This is where the teachings on inconstancy, stress, and not-self come in. You look at the craving, you look at the clinging, and you see that these things are inconstant. They come and they go. When they come, they bring stress with them. So you ask yourself, if these things are stressful and they don’t really lead to any true happiness, why would you want to claim them as you, as yours? And it’s in letting go of that sense of identification, or a sense of possession: That’s how the mind is freed from its clinging.

This is why the Buddha taught the teaching on not-self. He wasn’t concerned with establishing a philosophical principle that there is no self, because then you’d have to explain everything in terms of there being no self. That wasn’t his approach at all. You look at how the Buddha treated those three knowledges on the night of his awakening, starting with the knowledge of past lives and then the knowledge of seeing beings arising and passing away. Most people when they reach that point, would have said, “Hey, I’ve got a great basis here for a great theory about the way the world works. I can create a philosophy, create a system out of that.” And the Canon talks about people who did just that—and they ended up with all kinds of wrong views, wrong in the sense that they don’t really tackle the problem of why people are suffering and how you can put an end to the suffering.

That was what was special about the Buddha’s approach. He took that knowledge and asked himself: How can this apply to putting an end to suffering?

In his second knowledge, he saw that people suffer based on their intentions. Now, where are intentions happening in your mind? They’re happening right here. Why do they cause suffering? Because they’re based on ignorance. So you want to put an end to that ignorance. When you really comprehend suffering and stress, when you’ve fully abandoned their cause, fully developed the path, that’s when you realize the end of suffering. When all those teachings have done their work, you can put them aside. You don’t need them anymore.

It’s like building a house. As long as you’re working on the house, you need to take good care of your tools, keep them in good condition, have them right near at hand. When the house is done, you don’t need the tools anymore. In the same way, when the teaching on not-self has done its job, you put that aside, too. It’s not that you’re going to replace it with a teaching that there is a self. You realize that all those theories about the existence or non-existence of the self are just another example of suffering and stress if you cling to them. Because what you’ve done is you’ve taken that intention—“May I be truly happy, may all beings be truly happy”—and you’ve applied it to everything you think about, everything you say, everything you do. Even as you get into the deep layers of concentration, the deep layers of meditation, that’s always the underlying intention. Given that you’ve had a particular experience with a particular state of concentration, you’ve gained particular insights, how do you use that concentration, how do you use that insight for the sake of true happiness, a blameless happiness?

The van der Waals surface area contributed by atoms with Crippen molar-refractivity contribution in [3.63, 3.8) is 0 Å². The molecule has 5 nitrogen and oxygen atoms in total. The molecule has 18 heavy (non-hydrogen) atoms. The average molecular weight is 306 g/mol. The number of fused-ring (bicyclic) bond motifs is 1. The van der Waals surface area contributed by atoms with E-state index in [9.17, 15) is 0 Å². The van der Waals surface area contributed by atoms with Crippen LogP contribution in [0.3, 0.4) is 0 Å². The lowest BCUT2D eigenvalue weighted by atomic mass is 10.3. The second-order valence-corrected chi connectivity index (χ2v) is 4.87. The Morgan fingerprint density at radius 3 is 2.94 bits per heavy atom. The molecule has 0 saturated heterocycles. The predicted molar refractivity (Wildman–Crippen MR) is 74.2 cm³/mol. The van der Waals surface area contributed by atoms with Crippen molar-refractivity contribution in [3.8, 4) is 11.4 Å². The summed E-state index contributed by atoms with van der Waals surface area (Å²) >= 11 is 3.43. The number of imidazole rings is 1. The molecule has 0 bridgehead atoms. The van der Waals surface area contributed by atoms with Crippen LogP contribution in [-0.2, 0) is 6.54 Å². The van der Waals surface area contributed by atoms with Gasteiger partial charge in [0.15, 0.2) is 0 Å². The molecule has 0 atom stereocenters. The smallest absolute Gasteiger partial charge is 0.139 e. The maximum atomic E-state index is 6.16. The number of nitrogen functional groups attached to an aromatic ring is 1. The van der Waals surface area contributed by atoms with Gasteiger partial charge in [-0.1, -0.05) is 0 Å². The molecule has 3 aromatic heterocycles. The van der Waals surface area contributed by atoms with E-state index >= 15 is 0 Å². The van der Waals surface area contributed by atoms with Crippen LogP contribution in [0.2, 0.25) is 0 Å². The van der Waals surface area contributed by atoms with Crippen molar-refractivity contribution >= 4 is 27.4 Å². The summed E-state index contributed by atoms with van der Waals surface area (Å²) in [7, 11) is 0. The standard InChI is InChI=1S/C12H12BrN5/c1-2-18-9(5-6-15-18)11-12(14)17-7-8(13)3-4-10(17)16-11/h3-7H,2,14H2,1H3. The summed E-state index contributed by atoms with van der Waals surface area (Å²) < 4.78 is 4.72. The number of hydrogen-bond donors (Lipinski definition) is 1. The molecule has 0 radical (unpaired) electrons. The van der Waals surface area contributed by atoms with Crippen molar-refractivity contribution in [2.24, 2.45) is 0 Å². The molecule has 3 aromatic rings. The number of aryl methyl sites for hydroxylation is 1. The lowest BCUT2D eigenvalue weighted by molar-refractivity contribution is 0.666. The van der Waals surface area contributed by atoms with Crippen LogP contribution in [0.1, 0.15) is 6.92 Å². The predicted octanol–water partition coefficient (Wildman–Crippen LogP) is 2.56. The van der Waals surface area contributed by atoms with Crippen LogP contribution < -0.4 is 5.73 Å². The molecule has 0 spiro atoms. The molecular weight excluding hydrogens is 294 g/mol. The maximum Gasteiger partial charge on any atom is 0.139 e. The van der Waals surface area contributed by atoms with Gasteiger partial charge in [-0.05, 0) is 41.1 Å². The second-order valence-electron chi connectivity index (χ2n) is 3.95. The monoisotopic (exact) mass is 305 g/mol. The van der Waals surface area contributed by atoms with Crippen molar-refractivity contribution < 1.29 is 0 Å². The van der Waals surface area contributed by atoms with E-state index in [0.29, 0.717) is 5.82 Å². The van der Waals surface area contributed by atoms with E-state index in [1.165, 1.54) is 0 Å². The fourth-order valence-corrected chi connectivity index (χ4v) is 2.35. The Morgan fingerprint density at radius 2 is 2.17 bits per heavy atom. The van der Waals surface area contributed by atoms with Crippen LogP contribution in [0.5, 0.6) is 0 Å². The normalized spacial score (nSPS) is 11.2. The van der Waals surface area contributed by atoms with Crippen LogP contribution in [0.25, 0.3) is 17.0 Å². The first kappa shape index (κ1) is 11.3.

This is why it’s important that we try to establish that intention of goodwill as firmly as possible, and keep acting on it, and not let ourselves get waylaid—so that the expression, “May I be truly happy,” is not just an idle wish. And we don’t think that simply by wishing it it’s going to happen. We’re trying to keep our intentions in line by being very clear about what we really want, so that we can act on them consistently. That way, no matter what happens in the meditation, you’re safe. It happens, you know. People sometimes gain psychic powers, they gain strong insights, and if that intention is not firm, they start going astray. Even with great insights, you can go astray—if you forget the purpose of what we’re doing here, why we are here: We’re here to find a blameless happiness, a total happiness, a happiness that doesn’t require that we keep feeding on other people.

So think about this each time you repeat that phrase, “May I be happy; may all living beings be happy.” Because it’s what the practice is all about.